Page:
Thanksgiving 2011

It was a case of oven versus me- and the winner is ...
Even with a defective oven, I simply refused to give up my little Thanksgiving menu and was able to serve a decent turkey dinner on the table. The oven door did jam many times while I was doing the turkey but I was able to nail it anyway. Brining overnight really brings the turkey to the highest level of deliciousness. I really don't mind preparing the brine- it's the easiest part anyway. While last year's brine solution involves a lot of ice cubes this one is different. It has a touch of Alton Brown and Pioneer Woman's recipes with a little touch of me. Just mix together apple cider vinegar, water, kosher salt, brown sugar, orange peel, orange juice, crushed garlic, cinnamon stick, bay leaves, rosemary and thyme; bring to a boil and then cool completely before submerging the turkey in it and just let it chill in the fridge up to 16 hours. For the ingredients and exact measurements of the brine, I used the following:

3 cups apple cider vinegar
2 gallons cold water
5 cloves crushed garlic
1-1/2 cup kosher salt
2 cups light brown Sugar
3 tbsp black peppercorns
5 whole bay leaves
orange peel (from 3 large oranges) + the juice
1 cinnamon stick
2 tbsp fresh thyme
4 tbsp fresh rosemary

The next step is washing off the brine in preparation for roasting. I just put it in a colander, turned on the tap and just let the bird bathe in clean water. I made sure I rinsed the cavity as well.

Next step is preheating the oven to 500 degrees F while I chop an apple and onion which I nuked for five minutes with quarter of a cup of water, cinnamon stick, rosemary and thyme. The mixture is then stuffed into the cavity after the turkey is patted dry.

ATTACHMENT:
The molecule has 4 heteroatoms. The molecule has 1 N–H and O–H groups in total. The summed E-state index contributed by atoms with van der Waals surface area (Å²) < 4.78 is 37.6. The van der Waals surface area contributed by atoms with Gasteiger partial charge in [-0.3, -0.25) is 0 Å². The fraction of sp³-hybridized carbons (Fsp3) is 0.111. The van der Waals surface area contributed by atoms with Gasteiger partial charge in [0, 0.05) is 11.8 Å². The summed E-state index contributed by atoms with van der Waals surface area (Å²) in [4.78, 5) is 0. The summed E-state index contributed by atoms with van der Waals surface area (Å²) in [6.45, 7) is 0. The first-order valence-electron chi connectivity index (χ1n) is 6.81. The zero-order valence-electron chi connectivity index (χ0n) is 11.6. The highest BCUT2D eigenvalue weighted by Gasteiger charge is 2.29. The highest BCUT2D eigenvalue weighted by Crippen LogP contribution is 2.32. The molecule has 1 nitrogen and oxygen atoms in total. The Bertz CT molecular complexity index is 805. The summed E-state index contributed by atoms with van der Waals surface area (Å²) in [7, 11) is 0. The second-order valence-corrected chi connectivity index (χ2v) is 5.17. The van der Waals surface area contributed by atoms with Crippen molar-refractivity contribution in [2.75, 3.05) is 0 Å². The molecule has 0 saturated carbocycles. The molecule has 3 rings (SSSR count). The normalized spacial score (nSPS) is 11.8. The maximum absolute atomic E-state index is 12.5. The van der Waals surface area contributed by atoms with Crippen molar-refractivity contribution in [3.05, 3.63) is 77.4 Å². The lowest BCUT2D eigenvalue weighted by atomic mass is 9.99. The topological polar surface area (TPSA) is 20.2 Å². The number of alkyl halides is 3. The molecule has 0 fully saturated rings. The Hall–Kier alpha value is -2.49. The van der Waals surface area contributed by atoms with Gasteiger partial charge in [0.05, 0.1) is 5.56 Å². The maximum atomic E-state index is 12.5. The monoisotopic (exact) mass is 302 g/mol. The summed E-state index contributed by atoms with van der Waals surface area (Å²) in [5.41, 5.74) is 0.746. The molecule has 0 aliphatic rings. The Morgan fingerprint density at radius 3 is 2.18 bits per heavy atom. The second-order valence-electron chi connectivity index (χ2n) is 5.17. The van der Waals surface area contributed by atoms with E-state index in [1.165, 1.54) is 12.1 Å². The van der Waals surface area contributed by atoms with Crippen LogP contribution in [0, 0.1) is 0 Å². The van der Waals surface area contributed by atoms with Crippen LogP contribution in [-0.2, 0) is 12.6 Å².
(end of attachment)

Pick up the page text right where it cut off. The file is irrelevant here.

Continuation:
Then canola oil is rubbed generously over the whole turkey before it goes on to the roasting pan into the oven.

The 500 degrees F temperature is only for the first 30 minutes and then it is lowered to 350 until it's done which should be an additional two hours.

I made gravy and corn bread, which I unfortunately forgot to take pictures of. We don't really care that much for stuffing but corn bread is a must in our table. I guess, all the activity in the kitchen wore me down a little bit and I just wanted to sit down and enjoy our dinner. Also included in the menu are corn chowder, orange-spice pumpkin cake with cream cheese frosting and toasted walnuts and sweet potatoes baked with brown sugar, unsalted butter and mini marshmallows. I've grown accustomed to sweet potatoes because I prefer its creamy texture. It gets even better with the marshmallows.

More than the sumptuous dinner and the fun in preparing it, there's so much to thank God for and for next year, here's hoping no more oven issues.


  1. Neighbor...the turkey looks yummy which makes me wish I did cook turkey for thanksgiving but this year, I didn't and opt for a prime rib roast instead and served a simple roasted petite/baby potatoes and pesto stuffed baby portabello mushrooms.

  2. Thank you! I'm not big on turkey but now that I know the secret to make it really delicious, it will be a yearly tradition for me now. It's really fun making it and then seeing happy faces as they eat it is priceless.

  3. Looks delicious! I wish we had thanksgiving where I live! :-(

    But I'm going to try to make the potatoes you did in the last picture for Christmas. I've never seen anyone do that dish with marshmallows, but it looks good ^^

  4. I prefer using sweet potatoes although yam is more vibrant in color. Sweet potatoes are creamy and has a better texture than yam. You are going to like it. Good luck!

  5. How do you make your gravy, Faye?

  6. I use all-purpose flour; unsalted butter; chicken broth or beef broth or in this case drippings from the roasted turkey; worcestershire sauce; cracked black pepper. First I make a roux (melting the butter in the sauce pan then add the flour; whisk and just let the flour cook or toast in the butter then add broth while whisking vigorously; add worcestershire sauce and season with cracked black pepper. You can also add half and half to make it creamy. Continue stirring until it becomes smooth. Add boiling liquid (water if out of broth as long as it's boiling) if the gravy becomes too thick. I have another gravy recipe in my biscuit post if you care to check.


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